One of the biggest mistakes investors make is to see a success, see a cheaper alternative, and then buy the cheaper alternative.
Does Apple (AAPL) look overpriced for a mobile device company? Buy Microsoft (MSFT) -- they make mobile devices. Google (GOOG) looks too pricey as a search engine? Try Yahoo (YHOO) . Can't afford McDonald's (MCD)? How about some YUM?
This is the difference between investing and trading. You can make a profitable trade on almost any issue. An investor looks for market leadership and stays with it, even at the risk of paying a higher multiple: Coke (KO), not Pepsi (PEP), WalMart (WMT), not Target (TGT).
You switch horses only on clear evidence that leadership has changed. It doesn't happen often. But you can usually feel it when you shop. When a WalMart passes a Sears, or a Google passes a Yahoo, you can see it in your daily dealings, you can research it, you will see it in the prices paid for the stocks, and you can move at your leisure.
MAKO competes with ISGI in robotic surgery devices. It's not yet profitable but is trying to build a moat around sales with patents. The implication is they can keep ISGI out of other areas of surgery, like orthopedics, with these patents.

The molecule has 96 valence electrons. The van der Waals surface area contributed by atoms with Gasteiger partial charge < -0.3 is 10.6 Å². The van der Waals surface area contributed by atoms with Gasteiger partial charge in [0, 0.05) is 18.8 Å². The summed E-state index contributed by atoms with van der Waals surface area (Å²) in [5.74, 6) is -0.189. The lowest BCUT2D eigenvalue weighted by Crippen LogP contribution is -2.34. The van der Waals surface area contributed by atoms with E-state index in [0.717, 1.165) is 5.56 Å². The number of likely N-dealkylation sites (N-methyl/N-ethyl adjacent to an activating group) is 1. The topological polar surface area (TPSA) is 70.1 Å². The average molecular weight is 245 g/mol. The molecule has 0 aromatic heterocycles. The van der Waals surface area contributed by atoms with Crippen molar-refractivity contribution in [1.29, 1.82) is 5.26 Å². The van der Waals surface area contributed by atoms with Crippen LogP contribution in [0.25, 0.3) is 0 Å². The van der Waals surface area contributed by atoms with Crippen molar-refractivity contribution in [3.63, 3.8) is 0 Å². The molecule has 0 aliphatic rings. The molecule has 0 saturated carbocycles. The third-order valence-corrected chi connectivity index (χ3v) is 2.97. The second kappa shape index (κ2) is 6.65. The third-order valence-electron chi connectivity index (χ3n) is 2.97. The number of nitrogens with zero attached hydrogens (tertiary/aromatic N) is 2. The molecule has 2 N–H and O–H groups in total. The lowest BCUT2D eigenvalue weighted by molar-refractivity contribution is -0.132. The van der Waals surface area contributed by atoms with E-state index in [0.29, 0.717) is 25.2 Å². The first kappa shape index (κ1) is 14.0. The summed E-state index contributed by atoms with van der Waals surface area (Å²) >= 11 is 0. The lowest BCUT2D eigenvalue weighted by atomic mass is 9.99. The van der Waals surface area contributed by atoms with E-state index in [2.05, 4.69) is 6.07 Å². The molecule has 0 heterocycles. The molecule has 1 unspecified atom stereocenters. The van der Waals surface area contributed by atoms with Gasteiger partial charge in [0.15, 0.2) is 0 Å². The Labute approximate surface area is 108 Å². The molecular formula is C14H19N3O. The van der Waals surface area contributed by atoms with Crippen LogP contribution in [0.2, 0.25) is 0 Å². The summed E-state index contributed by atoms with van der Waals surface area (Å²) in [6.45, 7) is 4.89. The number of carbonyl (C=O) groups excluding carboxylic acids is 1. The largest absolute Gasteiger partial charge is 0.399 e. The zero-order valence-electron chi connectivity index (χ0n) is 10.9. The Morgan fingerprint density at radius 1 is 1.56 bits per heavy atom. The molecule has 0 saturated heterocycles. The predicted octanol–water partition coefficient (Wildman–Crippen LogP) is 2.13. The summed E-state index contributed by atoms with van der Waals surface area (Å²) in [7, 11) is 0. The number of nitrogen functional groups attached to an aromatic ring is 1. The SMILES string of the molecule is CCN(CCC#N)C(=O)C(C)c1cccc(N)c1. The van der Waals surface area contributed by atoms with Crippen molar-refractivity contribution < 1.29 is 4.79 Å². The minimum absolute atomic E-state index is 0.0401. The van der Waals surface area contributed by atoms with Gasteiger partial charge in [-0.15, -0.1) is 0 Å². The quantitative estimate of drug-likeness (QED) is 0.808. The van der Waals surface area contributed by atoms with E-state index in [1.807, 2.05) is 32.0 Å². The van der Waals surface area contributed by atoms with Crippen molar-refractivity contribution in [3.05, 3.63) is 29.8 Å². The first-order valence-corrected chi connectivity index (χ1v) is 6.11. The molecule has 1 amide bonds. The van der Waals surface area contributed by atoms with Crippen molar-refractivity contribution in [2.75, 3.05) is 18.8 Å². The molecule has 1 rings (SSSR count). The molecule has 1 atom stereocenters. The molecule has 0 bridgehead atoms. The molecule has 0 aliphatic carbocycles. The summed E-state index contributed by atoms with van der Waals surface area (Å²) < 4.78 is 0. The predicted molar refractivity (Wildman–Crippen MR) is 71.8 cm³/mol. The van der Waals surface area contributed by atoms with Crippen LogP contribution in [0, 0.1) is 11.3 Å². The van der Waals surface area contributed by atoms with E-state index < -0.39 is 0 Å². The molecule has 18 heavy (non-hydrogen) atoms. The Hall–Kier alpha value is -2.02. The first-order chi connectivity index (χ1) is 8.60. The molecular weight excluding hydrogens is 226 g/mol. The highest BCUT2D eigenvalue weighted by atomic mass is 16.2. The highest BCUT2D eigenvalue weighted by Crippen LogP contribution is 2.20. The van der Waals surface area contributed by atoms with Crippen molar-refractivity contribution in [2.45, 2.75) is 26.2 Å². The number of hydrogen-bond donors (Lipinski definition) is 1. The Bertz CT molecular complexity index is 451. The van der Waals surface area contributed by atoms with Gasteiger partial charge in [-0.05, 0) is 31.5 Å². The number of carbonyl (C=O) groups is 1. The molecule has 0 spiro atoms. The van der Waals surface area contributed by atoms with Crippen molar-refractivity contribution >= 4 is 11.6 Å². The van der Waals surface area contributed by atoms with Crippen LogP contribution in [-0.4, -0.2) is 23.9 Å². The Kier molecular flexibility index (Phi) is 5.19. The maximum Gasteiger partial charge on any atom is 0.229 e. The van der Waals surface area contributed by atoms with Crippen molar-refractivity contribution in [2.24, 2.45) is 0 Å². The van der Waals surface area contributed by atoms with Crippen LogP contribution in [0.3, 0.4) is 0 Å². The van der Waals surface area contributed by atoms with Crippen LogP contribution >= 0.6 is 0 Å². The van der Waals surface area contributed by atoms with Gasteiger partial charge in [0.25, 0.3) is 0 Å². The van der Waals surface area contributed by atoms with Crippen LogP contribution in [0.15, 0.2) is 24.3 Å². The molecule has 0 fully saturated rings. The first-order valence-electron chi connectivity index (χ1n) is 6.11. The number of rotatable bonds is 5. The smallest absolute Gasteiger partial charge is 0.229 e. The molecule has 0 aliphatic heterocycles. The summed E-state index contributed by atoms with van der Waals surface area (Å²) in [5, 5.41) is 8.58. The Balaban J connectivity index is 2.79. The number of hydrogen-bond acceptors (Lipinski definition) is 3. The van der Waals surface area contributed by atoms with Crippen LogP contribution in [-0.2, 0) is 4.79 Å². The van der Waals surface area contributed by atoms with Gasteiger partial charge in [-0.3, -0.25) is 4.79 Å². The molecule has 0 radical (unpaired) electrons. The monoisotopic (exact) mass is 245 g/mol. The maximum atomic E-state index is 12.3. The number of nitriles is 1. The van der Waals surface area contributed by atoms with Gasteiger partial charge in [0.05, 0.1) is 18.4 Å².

This is a trick that almost never works. It's true that for every Intel (INTC) there's an AMD. But over the long run the leader will always make the better investment, unless the follower out-innovates it early in the game (as Google did with Yahoo).
There's a reason why premium stocks carry premium prices. There's a difference between followers and leaders. If you want to succeed go with the leader.
This last week offers some great examples of secondary companies falling by the wayside:
Eastman Kodak (EK) is talking bankruptcy, despite having patent rights said to be worth billions.
Yes, you could argue that the Nook is equivalent to Amazon's Kindle, that the two had similar business models, and thus that the Nook could become a solid number two in the market. But this did not mean BKS was ready to play the technology game with the big boys.
Yes, you could argue that AT&T (T) and Verizon (VZ) have captive customers, that both claim a shortage of wireless bandwidth, and thus that Sprint's deals to get more couldn't lose. But it's the captive customers, not the bandwidth, that is the issue with the telcos. If you don't have the former, don't worry about the latter.
Yes, there is a big market in patents, and holding up new technologies by demanding licenses on older ones. But that doesn't mean a failing company like Kodak knows either how to play that game or capitalize it.
Real estate is about location, location and location. Stocks are about management, management and management.
There's a reason bad real estate is cheap and a reason bad managements are, too.
Take the lesson and don't be fooled. Stick with the leaders.